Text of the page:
Megan Lacourrege

When I learned about purgatory as a child, I had thought, “I guess that’s where I’m going.”

I didn’t believe I could personally go straight to heaven, so I thought it best to aim for purgatory. At least it’s not hell, and I’ll go to heaven eventually, right?

As I got older, I realized that saints – the people who did go straight to heaven – were very real and very human. They were sinners who decided that they didn’t want to sin anymore. They desired God and charity above all else. Read More

The Day the Churches Closed

By Ana Borden

I disconnected from the stress of news and calls during the beginning of the corona pandemic by gardening in our yard. My thoughts were with my sister and brother-in-law while they were in the trenches saving those affected at their hospitals, until my husband shared the news that public masses were suspended in the Archdiocese of New Orleans. Read More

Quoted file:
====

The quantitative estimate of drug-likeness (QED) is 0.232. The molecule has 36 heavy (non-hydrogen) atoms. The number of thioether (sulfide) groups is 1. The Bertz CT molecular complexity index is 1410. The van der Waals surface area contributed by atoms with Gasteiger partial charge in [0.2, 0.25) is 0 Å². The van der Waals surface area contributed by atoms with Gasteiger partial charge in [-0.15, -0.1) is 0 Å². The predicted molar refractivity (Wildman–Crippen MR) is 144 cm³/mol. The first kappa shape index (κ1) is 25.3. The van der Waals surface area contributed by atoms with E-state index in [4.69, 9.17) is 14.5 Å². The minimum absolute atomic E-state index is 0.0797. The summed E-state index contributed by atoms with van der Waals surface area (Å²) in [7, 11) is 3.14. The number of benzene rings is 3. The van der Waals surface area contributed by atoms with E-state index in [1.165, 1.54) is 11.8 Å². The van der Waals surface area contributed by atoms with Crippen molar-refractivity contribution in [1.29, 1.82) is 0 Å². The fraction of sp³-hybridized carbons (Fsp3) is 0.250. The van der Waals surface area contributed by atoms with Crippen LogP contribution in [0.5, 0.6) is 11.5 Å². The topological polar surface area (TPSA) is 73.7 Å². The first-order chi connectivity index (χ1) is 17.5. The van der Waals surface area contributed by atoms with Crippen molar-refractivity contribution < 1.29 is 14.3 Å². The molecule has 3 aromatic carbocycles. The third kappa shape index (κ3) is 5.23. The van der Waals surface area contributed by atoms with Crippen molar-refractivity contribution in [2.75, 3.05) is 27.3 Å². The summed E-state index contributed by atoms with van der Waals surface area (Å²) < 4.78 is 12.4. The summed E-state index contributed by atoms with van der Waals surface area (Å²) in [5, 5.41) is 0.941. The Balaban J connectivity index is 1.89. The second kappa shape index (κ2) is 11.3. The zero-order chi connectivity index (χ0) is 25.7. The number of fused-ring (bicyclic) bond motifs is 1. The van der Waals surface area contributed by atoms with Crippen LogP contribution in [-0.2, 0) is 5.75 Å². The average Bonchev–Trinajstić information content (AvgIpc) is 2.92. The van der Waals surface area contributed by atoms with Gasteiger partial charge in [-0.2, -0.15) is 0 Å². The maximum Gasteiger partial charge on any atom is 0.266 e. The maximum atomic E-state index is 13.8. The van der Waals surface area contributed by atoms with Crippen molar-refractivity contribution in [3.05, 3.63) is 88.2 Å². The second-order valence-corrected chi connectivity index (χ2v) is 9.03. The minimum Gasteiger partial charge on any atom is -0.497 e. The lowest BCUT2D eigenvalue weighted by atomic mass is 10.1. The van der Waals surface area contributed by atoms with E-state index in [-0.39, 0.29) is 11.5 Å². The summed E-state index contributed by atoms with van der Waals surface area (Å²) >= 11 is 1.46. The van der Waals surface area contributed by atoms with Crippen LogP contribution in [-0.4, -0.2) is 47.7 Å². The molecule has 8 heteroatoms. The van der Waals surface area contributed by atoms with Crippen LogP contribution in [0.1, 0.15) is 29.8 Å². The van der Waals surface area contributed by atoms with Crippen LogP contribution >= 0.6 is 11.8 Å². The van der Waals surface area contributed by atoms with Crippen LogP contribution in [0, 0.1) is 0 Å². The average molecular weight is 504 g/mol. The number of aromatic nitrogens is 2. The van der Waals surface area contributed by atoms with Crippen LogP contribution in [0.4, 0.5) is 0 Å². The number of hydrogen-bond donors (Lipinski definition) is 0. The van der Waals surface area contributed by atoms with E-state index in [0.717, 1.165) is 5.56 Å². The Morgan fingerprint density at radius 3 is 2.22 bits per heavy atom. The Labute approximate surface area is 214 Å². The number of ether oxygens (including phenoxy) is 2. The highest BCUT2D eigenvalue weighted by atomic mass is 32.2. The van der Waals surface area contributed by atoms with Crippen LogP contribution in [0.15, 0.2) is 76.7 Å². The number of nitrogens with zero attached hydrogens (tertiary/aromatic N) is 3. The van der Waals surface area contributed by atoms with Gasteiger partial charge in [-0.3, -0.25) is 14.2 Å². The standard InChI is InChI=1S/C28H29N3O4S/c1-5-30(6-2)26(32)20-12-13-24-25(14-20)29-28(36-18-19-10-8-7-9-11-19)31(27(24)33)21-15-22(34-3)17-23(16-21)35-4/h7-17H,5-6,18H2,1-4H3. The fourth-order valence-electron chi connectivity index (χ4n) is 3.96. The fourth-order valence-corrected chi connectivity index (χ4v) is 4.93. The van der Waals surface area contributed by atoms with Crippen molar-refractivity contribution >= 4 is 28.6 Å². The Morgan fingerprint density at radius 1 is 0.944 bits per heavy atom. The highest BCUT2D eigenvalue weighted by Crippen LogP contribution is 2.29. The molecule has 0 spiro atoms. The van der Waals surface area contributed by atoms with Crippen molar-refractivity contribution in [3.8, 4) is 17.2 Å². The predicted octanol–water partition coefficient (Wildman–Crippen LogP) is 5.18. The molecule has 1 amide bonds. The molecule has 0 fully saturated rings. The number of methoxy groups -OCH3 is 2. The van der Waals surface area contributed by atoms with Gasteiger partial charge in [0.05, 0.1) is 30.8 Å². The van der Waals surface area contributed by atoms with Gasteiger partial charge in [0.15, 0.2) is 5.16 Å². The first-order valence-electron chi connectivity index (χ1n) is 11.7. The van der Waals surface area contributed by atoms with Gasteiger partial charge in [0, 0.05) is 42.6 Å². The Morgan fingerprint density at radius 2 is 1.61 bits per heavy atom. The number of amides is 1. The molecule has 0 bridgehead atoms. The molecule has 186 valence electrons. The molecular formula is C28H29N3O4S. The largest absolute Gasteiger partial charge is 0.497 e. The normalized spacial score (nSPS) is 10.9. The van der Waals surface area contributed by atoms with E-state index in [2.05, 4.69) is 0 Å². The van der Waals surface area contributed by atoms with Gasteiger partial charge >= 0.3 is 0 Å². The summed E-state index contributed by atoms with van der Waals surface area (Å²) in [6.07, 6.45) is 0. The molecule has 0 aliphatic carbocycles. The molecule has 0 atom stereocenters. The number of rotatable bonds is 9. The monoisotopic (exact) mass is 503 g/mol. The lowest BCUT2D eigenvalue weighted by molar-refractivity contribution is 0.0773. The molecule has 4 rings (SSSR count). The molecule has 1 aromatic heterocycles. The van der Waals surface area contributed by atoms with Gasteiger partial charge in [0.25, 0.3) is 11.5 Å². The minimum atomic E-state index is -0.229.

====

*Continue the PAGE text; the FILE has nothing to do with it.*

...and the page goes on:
Lasting Impact

By Ty Salvant

Our thoughts, words and actions hurt or help those around us, whether or not we are in close relationship with them.

One day when running errands, I had extra time on my hands and had an amazing experience. I passed up a close parking spot so the car behind me could get it. When in the store, a customer asked me a question, which led to a 15-minute conversation with a stranger. I complimented a stranger at the gas station, who was genuinely appreciative of being noticed, which made us both feel great. Read More